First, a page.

Remember also that wealth is just income-expenditure x compound returns. Look at all three parts of the equation.

But, honestly, you need more luck over a ten-year time horizon versus thirty years.

I would, therefore, just focus on merely giving yourself a fighting chance of achieving what you want.

Even better, just put yourself in a good enough position in ten years to be doing well in 5–10 years after that.

What are some habits to become a good investor?

I watched a very astute video a few days ago from the renounced YouTuber Graham Stephen.

He looked at five habits that have changed his life. As somebody who has spoken to people about their finances for so long, I can confirm that these habits make sense:

Habit 1 . Invest now/asap. As he says, those who delay once, tend to always delay.

They wait until that upcoming crash that they have been predicting for years, and when there is finally a decline, they wait for an even bigger decline.

Then they reach 30 or 40 and regret procrastinating.

Habit 2. Don’t market time. At the opposite end of the spectrum to the procrastinators are those who try to find the best time to get in, and out, of the market.

These tend to be active traders. We have seen a big increase in this due to the rise of DIY investment platforms.

As he says, the evidence shows most of these people either lose money or at least lose to the market.

There have been many times when the market has been up 10% per year and the average investor has struggled.

The reason

Habit 3. Understand your investments. If you aren’t a professional investor or don’t have an advisor to guide you, you really need to understand what you are getting into.

Habit 4. Don’t invest short-term. If you invest long-term, and you lose money, you have either:

  • Speculated included market timed
  • Or been part of the first generation in history where buying and holding the market for decades has lost you money
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5. Investing consistently. If you have a lump sum, it is better to put it in, rather than putting the money in as months’ injections (called dollar-cost averaging).

Dollar-cost averaging has only defeated lump-sum investing on 30%-34% of the occasions, depending on which time frame you look at, as per this analysis from the Personal Finance Club:

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However, most of us have a salary or business income, and therefore we need to dollar cost average up to a point, as we can’t get ten years of income forwarded to us in advance.

Investing a lump sum + injecting new money further decreases risk.

The commonality? Key it simple and consistent. Once the basics have been achieved, then you can focus on more sophisticated ideas.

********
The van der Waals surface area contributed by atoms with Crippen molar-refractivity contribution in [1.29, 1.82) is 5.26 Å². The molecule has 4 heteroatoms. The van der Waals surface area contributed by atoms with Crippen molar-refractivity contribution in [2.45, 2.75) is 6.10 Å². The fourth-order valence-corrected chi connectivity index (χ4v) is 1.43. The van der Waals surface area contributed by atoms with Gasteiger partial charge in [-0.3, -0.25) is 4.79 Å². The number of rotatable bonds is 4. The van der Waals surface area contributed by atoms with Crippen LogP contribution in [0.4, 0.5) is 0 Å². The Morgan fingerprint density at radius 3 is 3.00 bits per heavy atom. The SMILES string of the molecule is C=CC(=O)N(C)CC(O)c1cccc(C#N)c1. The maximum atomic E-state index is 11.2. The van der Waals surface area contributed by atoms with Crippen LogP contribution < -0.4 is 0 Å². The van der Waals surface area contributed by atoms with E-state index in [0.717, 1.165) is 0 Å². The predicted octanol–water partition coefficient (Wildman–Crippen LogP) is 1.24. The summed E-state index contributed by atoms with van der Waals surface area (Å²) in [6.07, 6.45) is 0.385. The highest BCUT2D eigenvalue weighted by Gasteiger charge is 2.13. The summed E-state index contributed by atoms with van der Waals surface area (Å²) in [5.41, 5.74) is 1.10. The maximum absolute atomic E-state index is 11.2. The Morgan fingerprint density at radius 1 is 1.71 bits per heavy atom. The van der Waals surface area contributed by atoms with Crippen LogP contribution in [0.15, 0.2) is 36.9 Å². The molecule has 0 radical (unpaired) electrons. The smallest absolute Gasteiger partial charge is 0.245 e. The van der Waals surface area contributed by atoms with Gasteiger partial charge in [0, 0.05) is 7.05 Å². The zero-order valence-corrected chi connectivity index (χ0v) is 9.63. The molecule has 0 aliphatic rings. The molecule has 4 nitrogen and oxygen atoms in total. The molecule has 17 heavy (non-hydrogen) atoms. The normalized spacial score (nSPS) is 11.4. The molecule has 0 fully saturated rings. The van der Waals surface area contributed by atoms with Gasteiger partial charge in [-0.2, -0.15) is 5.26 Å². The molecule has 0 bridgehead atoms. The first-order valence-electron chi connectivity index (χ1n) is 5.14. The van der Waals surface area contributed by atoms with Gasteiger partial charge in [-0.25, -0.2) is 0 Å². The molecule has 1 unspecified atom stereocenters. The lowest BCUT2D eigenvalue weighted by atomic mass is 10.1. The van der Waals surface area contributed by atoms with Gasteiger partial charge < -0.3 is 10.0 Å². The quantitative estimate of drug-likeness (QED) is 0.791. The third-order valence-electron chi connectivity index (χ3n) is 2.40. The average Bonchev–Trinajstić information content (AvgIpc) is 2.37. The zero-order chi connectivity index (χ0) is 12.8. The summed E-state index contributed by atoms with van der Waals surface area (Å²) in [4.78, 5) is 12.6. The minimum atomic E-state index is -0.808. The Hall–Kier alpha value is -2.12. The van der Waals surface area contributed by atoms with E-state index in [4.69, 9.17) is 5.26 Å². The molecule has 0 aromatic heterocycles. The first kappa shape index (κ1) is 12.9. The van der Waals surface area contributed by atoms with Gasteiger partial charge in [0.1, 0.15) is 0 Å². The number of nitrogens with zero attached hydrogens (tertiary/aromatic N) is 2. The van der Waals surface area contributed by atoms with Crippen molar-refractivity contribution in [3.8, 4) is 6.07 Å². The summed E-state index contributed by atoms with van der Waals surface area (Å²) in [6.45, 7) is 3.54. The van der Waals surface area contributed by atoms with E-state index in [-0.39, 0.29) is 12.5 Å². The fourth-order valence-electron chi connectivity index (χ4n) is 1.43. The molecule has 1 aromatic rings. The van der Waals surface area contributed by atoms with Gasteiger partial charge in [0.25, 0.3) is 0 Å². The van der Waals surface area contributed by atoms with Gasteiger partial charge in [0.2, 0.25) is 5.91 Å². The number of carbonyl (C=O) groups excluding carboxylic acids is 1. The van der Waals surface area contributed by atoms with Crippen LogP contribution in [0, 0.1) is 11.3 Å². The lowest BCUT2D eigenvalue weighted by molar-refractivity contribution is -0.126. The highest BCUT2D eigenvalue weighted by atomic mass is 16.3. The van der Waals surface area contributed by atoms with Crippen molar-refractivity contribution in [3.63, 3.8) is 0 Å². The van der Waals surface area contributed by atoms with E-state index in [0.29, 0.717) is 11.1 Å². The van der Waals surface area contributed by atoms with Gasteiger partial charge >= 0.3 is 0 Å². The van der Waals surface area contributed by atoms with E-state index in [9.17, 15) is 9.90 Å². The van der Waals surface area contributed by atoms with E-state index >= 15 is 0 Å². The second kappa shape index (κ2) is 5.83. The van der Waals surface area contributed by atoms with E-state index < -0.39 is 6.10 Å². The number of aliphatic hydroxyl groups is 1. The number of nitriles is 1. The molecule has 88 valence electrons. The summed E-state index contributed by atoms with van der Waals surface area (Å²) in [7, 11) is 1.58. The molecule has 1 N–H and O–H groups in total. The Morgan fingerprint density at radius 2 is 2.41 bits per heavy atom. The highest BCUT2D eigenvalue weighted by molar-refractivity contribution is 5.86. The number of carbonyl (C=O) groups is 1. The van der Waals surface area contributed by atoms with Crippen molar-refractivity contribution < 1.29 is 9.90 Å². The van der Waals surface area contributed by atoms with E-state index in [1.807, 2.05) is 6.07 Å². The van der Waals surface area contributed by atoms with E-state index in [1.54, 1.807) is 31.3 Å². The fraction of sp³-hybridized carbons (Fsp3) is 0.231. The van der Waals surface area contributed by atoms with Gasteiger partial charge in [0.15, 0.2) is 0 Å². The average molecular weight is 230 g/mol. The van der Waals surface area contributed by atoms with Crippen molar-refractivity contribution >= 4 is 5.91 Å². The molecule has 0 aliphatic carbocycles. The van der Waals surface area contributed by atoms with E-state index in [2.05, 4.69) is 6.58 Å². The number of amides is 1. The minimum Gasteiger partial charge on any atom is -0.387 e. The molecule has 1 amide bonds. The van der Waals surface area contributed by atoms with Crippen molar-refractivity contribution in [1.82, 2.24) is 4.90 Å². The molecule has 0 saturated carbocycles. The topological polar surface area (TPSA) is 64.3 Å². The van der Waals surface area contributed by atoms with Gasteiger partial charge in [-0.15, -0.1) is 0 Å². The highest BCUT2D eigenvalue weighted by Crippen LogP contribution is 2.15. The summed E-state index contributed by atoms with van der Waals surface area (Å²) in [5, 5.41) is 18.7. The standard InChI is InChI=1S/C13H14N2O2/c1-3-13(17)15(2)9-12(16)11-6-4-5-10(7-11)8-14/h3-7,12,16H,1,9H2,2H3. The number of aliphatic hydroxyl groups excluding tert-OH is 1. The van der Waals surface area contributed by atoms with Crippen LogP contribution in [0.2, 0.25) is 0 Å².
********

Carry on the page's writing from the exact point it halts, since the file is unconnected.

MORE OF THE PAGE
Do any of you know any “Riches-to-Rags” stories?

We all hear about the extremes, such as the former billionaires like Chuck Feeney, who went from having billions to just over $1m.

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Or high-profile people like Simon Jordan, who didn’t go to “rags” but certainly lost a lot:

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The media loves speaking about extremes. What we hear much less about, however, are less extreme cases.

Such as former multi-millionaires, or those who merely had high incomes (but low wealth) who ended up very poor.

Here are some examples from my network

  1. A man who was making hundreds of thousands of USD a year, after tax, in South East Asia, when it was dirt cheap. He always had issues with spending habits, and divorced numerous times. He is now about 80 and very poor.
  2. A much younger man who was making more money than the first person but only for a few years, starting from age 26. He made some bad business decisions and is now broke. He is in his early 30s, so can recover.
  3. Numerous upper-middle/higher wage earners, such as dentists and doctors, who are now broke due to multiple divorces.
  4. After the 2014 coup in Thailand, numerous people in my network saw their business go to zero.
  5. Countless people struggled, or even went out of business, during the Covid-19 lockdowns, especially if the business relied on face-to-face interaction.
  6. A recruiter who was doing very well in the Japanese market in the early 2000s, but is now struggling badly.
  7. In 2011, a gentleman I know in Egypt claimed he didn’t want to invets overseas because of all the advantages of the local economy – until all the instability.

None of these people went broke due to breaking the law or ill health, which are two leading causes of such cases.

All of these people could have been worth $5m-$10m + if they had have invested more, been careful about multiple marriages and/or watched their spending habits better, because good decisions compound.

And that is just in my network. Statistics show that up to 78% of former professional footballers go bust, with many lottery winners and inherited wealthy going the same way.

The commonality between the above people is that they put all their eggs into one basket, spent too much and/or did too little planning.

This is foolish because the good times don’t always last, and can end tomorrow due ill health or another reason.

Success can lead to complacency and complacency can be your downfall.

A healthy degree of paranoia helps.

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Financial Planner - Adam Fayed

Adam is an internationally recognised author on financial matters, with over 735.2 million answer views on Quora.com, a widely sold book on Amazon, and a contributor on Forbes.